July 22, 2012
Battle over circumcisionBy Pamela Constable
An impassioned battle over male circumcision emerged at the conference Monday, where advocates said the procedure would help reduce the spread of HIV/AIDS in impoverished countries, but opponents asserted it would undermine the use of condoms while doing nothing to stop virus transmission.
Male circumcision has become increasingly accepted in Africa and Asia as awareness of AIDS has spread. A display by the AIDS Council of Zimbabwe featured photographs of boys in tribal costumes at a mass circumcision ceremony. Constant Karma, a doctor from Papua, Indonesia, led a delegation that promotes circumcision among religious communities there. He handed out brochures quoting Biblical verses and illustrated with traditional drawings of priests circumcising men. Karma said the former Dutch colonial rulers in Indonesia banned traditional circumcision for generations, but the AIDS epidemic has spurred activists to re-introduce a modern version.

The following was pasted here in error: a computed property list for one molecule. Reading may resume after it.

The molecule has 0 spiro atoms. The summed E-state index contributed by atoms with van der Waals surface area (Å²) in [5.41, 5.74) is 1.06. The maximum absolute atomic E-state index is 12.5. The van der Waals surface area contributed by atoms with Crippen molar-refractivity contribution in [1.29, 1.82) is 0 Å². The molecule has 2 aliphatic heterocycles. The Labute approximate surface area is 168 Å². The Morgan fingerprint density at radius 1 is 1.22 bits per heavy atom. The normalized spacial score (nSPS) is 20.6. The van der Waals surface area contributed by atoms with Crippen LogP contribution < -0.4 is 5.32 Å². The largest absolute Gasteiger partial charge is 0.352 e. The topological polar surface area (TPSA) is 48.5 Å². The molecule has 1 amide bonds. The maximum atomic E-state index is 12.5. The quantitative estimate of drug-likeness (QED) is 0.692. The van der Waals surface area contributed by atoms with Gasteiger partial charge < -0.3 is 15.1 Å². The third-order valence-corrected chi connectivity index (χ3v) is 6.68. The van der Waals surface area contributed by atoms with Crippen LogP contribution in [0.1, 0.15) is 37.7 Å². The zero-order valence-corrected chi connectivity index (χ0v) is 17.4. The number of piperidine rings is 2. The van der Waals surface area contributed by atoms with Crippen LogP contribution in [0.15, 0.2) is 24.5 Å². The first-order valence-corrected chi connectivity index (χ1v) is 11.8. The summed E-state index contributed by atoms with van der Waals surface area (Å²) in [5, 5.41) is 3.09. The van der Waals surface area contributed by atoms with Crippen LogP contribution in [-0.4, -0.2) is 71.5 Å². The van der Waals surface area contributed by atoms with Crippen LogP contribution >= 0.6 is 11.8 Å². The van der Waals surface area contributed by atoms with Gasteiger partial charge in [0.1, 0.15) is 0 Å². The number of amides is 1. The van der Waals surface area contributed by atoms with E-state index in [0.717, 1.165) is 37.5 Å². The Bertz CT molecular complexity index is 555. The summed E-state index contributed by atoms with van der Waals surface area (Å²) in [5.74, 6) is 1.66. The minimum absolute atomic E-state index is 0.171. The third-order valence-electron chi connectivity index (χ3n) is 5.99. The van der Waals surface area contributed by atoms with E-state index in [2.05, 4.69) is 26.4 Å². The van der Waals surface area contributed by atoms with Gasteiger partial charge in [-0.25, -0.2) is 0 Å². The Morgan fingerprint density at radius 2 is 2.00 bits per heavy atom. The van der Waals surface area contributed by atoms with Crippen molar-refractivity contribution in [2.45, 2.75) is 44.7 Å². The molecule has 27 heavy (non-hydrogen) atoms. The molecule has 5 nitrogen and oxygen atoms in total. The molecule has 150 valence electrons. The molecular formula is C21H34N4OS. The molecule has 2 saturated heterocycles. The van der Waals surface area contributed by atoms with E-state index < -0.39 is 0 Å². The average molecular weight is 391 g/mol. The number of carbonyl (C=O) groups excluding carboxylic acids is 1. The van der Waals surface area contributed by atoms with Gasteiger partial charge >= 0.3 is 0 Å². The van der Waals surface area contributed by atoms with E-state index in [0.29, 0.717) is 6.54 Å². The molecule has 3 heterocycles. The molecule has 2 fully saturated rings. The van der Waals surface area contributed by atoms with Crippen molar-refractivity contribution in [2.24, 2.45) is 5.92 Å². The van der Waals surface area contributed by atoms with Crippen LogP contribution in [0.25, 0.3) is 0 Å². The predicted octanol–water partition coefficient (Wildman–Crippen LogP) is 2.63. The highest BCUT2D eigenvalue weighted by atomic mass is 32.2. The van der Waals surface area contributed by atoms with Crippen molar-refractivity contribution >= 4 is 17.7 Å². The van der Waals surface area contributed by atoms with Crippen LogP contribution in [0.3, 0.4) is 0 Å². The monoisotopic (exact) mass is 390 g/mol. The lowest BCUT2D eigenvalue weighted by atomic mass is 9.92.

“We are going to every church and mosque with our message. We have to do everything we can to stop the spread of AIDS,” Karma said through a translator. “We know how important this is, but even now there are groups preaching against it.”
Outside the convention center, protesters had erected banners that said “Circumcision is Torture” and “Intact Genitals are a Human Right.” Natalie Erdossy, 29, an activist from Reston, said circumcision is not the answer to AIDS, and that it can lull men into thinking wrongly that they are protected against the virus.
“People are touting studies from Africa saying circumcision reduces HIV infection,” she said. “That is totally flawed. Only condoms protect people from it. If a man in Africa hears that circumcision can protect him, he’ll think, ‘Hot dog, now I don’t have to use a condom.’”
Brochures handed out by Erdossy and a group called NOCIRC said male circumcision might actually increase the rate of HIV/AIDS transmission and place female partners at greater risk, because circumcised men may believe it provides an “invisible condom.” They also said there is frequent risk of infection from surgical complications.